[order] Passeriformes | [family] Corvidae | [latin] Corvus monedula | [UK] Jackdaw | [FR] Choucas des tours | [DE] Dohle | [ES] Grajilla Común | [IT] Taccola | [NL] Kauw

Kauw determination

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A small black crow with a grey neck and pale eyes. Upper parts black with a blue gloss, nape and ear coverts grey , iris pale blue , sexes alike. It is sociable and usually seen in pairs or larger groups. It is quite and acrobatic flier and flocks will often chase and tumble together in flight. On the ground it both walks and hops.

Breeds across middle and upper middle latitudes of west Palearctic, in boreal, temperate, steppe, and Mediterranean lowlands, continental and oceanic. Tolerates wide ranges of precipitation and settled or unsettled weather, but avoids extremes of heat, ice, and snow. Needs sheltered nesting places, apparently adapting from main reliance on hollow or shady trees to rock crevices, holes in buildings of various kinds, and even burrows of rabbit.

Corvus monedula is a widespread breeder across most of Europe, which constitutes >50% of its global range. Its European breeding population is very large (>5,200,000 pairs), and was stable between 1970-1990. Although the species declined in several countries during 1990-2000-notably Turkey and France-the Russian population was stable, and other key populations (such as those in Belarus, Romania and the United Kingdom) were also stable or increasing. The species probably remained stable overall.
several subspecies are recognized: C. m. monedula Scandinavia, S Finland, Denmark, E Germany and Poland, E to Czechoslovakia, Austria, Hungary, N-W Rumania including Carpathian mountains, and N Yugoslavia. C. m. sppermologus W Europe from Netherlands, W Germany, W Switzerland, Italy, and extreme N-W Yugoslavia westwards, from Britain S to Iberia, also, Morocco. C. m. soemmerringii E Europe and W Asia, from S-W and C Yugoslavia and S and E Rumania southwards, and from S-E Finland and former USSR eastwards, E to Kashmir and Mongolia. C. m. cirtensis N-E Algeria and Tunisia.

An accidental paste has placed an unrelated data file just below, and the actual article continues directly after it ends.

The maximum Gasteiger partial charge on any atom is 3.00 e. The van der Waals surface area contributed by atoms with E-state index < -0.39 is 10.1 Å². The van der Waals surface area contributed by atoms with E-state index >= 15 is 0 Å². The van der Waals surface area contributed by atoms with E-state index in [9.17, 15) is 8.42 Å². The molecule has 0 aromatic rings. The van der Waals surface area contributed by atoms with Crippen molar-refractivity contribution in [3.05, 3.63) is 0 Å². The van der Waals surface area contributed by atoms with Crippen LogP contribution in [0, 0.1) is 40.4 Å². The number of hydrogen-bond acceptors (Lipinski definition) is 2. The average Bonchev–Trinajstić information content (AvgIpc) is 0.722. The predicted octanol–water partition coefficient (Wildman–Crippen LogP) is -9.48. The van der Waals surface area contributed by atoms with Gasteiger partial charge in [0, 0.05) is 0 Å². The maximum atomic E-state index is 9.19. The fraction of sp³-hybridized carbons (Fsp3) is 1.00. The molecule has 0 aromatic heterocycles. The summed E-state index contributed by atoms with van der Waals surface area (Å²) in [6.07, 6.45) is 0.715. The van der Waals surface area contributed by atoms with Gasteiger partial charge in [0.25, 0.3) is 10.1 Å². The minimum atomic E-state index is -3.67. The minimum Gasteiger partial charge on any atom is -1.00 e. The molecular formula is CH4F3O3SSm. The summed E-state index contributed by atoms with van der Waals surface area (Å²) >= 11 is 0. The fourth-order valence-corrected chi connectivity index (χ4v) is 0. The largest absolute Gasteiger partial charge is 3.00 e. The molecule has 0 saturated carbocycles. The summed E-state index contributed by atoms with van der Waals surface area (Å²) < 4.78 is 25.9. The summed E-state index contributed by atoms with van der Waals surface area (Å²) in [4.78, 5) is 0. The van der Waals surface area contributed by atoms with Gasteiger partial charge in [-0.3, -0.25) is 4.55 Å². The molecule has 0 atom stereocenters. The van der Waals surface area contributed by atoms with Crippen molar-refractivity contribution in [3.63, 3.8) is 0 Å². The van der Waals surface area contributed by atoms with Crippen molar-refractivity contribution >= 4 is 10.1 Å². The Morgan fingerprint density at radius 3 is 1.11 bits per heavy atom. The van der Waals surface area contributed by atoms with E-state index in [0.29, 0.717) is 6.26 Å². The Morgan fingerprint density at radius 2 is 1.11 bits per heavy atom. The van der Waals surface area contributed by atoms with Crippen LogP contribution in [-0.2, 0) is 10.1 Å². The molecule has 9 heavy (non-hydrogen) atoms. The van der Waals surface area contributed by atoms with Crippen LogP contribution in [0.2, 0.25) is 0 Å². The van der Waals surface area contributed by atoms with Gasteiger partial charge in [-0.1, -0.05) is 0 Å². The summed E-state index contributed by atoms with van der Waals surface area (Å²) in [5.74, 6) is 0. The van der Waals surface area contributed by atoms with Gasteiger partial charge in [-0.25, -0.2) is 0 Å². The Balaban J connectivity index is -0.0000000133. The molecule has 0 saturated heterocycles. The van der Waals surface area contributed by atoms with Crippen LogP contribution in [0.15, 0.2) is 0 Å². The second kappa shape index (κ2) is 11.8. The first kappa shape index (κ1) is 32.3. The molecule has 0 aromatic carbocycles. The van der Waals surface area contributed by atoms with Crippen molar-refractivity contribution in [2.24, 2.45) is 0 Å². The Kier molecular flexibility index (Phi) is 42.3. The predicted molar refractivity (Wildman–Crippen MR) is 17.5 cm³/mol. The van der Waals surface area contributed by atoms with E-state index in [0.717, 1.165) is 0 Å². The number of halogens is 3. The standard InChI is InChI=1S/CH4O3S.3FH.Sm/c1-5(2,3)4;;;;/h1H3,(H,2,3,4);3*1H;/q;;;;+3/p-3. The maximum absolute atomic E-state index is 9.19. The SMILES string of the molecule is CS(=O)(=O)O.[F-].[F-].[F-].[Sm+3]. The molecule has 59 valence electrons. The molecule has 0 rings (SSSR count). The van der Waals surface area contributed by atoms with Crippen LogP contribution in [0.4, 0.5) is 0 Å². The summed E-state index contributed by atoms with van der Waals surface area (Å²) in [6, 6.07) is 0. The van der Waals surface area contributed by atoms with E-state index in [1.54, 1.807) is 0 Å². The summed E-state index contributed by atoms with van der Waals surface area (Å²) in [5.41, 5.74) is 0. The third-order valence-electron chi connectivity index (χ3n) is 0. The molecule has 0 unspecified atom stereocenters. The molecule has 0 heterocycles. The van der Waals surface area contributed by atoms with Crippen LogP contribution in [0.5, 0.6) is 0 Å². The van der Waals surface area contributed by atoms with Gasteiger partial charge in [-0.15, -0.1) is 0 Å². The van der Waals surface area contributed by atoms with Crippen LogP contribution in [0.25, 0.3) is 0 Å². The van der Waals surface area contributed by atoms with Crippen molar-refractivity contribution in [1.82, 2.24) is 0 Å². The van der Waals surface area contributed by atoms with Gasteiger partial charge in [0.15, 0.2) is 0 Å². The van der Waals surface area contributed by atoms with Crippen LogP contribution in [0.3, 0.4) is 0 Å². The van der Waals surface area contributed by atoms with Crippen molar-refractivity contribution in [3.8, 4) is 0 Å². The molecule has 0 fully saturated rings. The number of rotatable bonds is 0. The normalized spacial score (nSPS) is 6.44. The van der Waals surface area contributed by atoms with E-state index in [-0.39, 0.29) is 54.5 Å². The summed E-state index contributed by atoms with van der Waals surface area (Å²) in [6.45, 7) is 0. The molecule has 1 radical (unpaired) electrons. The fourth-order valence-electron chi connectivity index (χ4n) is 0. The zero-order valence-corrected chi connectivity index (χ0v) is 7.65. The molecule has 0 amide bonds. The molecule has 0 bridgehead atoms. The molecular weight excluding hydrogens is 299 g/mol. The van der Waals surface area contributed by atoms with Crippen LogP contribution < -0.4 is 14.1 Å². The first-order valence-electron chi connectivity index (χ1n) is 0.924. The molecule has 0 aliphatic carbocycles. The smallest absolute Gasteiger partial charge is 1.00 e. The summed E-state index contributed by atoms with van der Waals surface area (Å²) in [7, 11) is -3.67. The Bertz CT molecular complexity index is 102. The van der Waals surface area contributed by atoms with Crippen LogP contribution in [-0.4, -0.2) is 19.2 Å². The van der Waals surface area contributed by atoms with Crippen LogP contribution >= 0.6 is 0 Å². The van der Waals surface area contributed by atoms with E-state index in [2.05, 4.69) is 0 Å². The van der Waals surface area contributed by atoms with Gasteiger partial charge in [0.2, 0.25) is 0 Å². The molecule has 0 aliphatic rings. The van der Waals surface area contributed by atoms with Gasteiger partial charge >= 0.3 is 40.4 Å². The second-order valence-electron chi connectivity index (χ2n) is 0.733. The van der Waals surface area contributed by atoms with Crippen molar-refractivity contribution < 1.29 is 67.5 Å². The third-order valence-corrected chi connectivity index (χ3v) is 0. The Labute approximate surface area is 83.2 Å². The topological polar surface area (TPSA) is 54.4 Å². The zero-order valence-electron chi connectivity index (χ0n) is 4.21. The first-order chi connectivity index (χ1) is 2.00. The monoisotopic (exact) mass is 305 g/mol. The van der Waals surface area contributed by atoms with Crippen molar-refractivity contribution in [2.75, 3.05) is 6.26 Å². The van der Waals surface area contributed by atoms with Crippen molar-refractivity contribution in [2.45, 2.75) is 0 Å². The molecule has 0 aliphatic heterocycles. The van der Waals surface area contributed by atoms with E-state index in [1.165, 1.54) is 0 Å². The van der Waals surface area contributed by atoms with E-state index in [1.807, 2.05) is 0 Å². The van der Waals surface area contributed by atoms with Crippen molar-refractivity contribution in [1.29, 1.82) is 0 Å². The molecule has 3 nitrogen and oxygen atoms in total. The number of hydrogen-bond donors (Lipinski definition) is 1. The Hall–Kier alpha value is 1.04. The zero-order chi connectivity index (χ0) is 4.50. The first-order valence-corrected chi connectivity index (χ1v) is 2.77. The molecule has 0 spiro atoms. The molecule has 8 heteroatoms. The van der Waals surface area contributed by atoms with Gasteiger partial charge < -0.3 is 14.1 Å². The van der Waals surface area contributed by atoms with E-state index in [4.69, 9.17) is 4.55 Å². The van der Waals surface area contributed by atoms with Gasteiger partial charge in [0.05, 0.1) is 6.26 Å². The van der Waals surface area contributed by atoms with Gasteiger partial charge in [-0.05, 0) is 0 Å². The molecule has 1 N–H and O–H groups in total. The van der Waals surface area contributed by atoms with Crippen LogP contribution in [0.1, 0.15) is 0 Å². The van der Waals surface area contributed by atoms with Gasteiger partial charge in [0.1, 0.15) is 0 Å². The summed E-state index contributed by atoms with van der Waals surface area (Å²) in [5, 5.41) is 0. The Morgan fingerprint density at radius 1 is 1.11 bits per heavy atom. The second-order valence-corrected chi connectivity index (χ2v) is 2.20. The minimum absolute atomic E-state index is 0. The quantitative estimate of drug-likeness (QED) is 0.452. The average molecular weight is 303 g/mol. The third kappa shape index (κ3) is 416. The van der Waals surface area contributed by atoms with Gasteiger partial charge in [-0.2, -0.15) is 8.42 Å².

Invertebrates, fruits, seeds, carrion, and scraps. Sometimes small vertebrates of birds' eggs. Food of nestlings predominantly invertebrates. Generally feeds in pairs or small flocks, almost wholly on ground, though will forage seasonally in tree-tops for defoliating caterpillars, beetles, or even acorns, though rarely seen on woodland floor.

This species has a large range, with an estimated global Extent of Occurrence of 1,000,000-10,000,000 km². It has a large global population, including an estimated 10,000,000-29,000,000 individuals in Europe (BirdLife International in prep.). Global population trends have not been quantified, but there is evidence of a population increase (Madge and Burn 1993), and so the species is not believed to approach the thresholds for the population decline criterion of the IUCN Red List (i.e. declining more than 30% in ten years or three generations). For these reasons, the species is evaluated as Least Concern. [conservation status from birdlife.org]

Early Apr to mid May in Britain and Ireland, end of Apr to end of May in whit a little variation in Europe. Nest site, hole or caviy in tree, rock-face, and man-made structure. Very often in old tree-hole of Black Woodpecker. Nest, very variable in size and structure depending on nature of cavity, chimney or hollow tree sticks thrown in hole until they lodge, and nests often re-used, so foundation can be huge or suspended just below cavity entrance. 4-6 eggs, sub-elliptical, smooth and glossy. Pale light blue to greenish-blue with very variable specks and blotches of blackish-brown to light olive, pale grey, or greyish-violet, becoming larger towards broad end. Incubation 17-18 days, by female only.

Breeds across middle and upper middle latitudes of west Palearctic, in boreal, temperate, steppe, and Mediterranean lowlands, continental and oceanic. Tolerates wide ranges of precipitation and settled or unsettled weather, but avoids extremes of heat, ice, and snow. Needs sheltered nesting places, apparently adapting from main reliance on hollow or shady trees to rock crevices, holes in buildings of various kinds, and even burrows of rabbit.